In contrast to other studies’ results, [42, 43] we did not find that order of treatment was associated with large differences in treatment costs of care when both CMT and conventional medical care were used during an episode of care. This might be attributable to the fact that we examined a multiply-comorbid cohort of patients. We did find modestly higher daily Part B and Part D costs for patients who used conventional medical care before they used CMT, but this cost advantage was offset by longer episode lengths when CMT was obtained first.

We sought evidence that CMT might reduce expenditures for psychiatric care or pain medications among older Medicare fee-for-service beneficiaries with a cLBP episode who had an additional NMS diagnosis and anxiety, depression, or both. However, we found no reductions in psychiatric expenditures associated with CMT. While we found reductions in overall and pain medication expenditures associated with CMT at the episode level, these disappeared when examining those expenditures on a per-episode-day basis. We did find evidence that patients with osteoarthritis were less likely, and those with other NMS diagnoses were more likely, to use CMT; however, this may reflect that doctors of chiropractic and doctors of medicine have different coding practices.


Clinical and Policy Application

Our findings suggest that, from a Medicare cost standpoint, CMT may be a cost-efficient first line treatment choice for older, multiply-comorbid patients with cLBP. If policymakers encouraged DCs to have a greater role in initially managing such patients, patients may have episodes of care that were shorter and less costly (both overall and per episode day), and they might have lower pharmaceutical expenditures for pain medications. Further, should such management require the addition of conventional medical care after an initial course of CMT, policymakers might expect that overall costs might be similar to those for episodes wherein CMT was added after conventional medical care.


Limitations and Future Studies

Our study has several limitations. First, findings from the multiply-comorbid group that we examined may not be generalizable either to the larger Medicare fee-for-service population or to the US population. Second, we were constrained by the use of large Medicare datasets. While these datasets generated relatively large numbers of patients in the 4 treatment groups and reflect actual care utilization patterns, we were unable to determine whether care provided was justified or resulted in better health outcomes, as determined by patients. Third, when patients choose a particular treatment, there exists the potential for selection bias due to unmeasured confounders. While we attempted to address selection bias through inverse propensity score weighting, ours is not a randomized controlled trial, and so there is no guarantee that the distributions of any unmeasured risk factors do not vary between the weighted groups. Therefore, all findings are referred to as associations and do not necessarily imply causality. Finally, we analyzed discrete, defined episodes of cLBP; analyses that use other definitions of cLBP may generate different results. Studies such as ours provide initial evidence that CMT use is associated with lower expenditures among Medicare beneficiaries with cLBP and multiple co-morbidities. While the study design limits our ability to make strong conclusions, future exploration of causation through randomized controlled trials is warranted; such studies might be a reasonable next step in determining the most effective and efficient treatment for this multiply-comorbid and costly group of patients. Also, while we did not find reductions in expenditures for psychiatric or pain medication associated with CMT in this population, that patients who used only CMT had lower overall and per day Part A and Part B expenditures suggests that cost savings might be found in other areas. Future work should examine broader and younger populations, where such cost savings might be more readily found. Finally, future studies should attempt to examine patient centered health outcomes so that cost-effectiveness analyses could be conducted.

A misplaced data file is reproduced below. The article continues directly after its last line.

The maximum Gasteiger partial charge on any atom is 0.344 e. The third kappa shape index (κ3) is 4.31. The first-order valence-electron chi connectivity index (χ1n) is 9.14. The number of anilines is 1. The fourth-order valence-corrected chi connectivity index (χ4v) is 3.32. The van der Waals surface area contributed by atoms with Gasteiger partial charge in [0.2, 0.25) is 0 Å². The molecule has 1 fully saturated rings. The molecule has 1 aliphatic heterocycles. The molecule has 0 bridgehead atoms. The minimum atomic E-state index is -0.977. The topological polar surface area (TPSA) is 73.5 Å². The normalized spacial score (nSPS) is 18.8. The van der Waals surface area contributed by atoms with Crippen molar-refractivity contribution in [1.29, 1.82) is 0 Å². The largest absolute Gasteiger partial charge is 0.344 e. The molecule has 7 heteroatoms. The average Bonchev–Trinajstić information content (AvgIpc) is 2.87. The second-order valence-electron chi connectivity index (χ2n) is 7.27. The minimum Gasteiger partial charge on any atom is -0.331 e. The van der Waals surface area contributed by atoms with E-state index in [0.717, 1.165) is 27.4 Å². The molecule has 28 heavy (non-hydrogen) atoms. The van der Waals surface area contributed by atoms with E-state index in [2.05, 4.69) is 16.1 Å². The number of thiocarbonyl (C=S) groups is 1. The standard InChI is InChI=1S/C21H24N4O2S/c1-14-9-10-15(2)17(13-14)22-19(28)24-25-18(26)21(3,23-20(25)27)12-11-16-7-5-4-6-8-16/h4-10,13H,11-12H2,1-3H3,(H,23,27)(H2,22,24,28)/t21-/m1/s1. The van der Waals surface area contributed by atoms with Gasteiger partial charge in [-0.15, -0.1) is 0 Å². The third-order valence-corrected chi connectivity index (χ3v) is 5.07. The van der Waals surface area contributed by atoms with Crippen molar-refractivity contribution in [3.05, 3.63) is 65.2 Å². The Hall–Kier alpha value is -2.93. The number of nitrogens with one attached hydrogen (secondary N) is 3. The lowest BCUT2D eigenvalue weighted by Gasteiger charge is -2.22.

Conclusion

We found that older multiply-comorbid patients who used only CMT during their cLBP episodes had lower overall costs of care, shorter episodes, and lower cost of care per episode day than patients in the other treatment groups. Further, costs of care for the episode and per episode day were lower for patients who used a combination of CMT and conventional medical care than for patients who did not use any CMT. These findings support initial CMT use in the treatment of, and possibly broader chiropractic management of, older multiply-comorbid cLBP patients.


Practical Applications

  • Among older, multiply-comorbid Medicare beneficiaries with a chronic low back pain episode, chiropractic manipulative treatment was associated with lower overall episode costs and lower episode costs per day.

  • Most multiply-comorbid chronic low back patients who used any chiropractic manipulative treatment had at least 6 chiropractic visits; most of those who exclusively used chiropractic manipulative treatment had more than 12 visits.

  • Use of chiropractic manipulative treatment was associated with lower total Part A and Part D Medicare cost growth for multiply-comorbid patients with chronic low back pain episodes over the time period examined.

  • While we found overall Medicare cost-savings associated with use of chiropractic care, we found no evidence of lower psychiatric or pain medication expenditures associated with chiropractic manipulative treatment within diagnostic subgroups.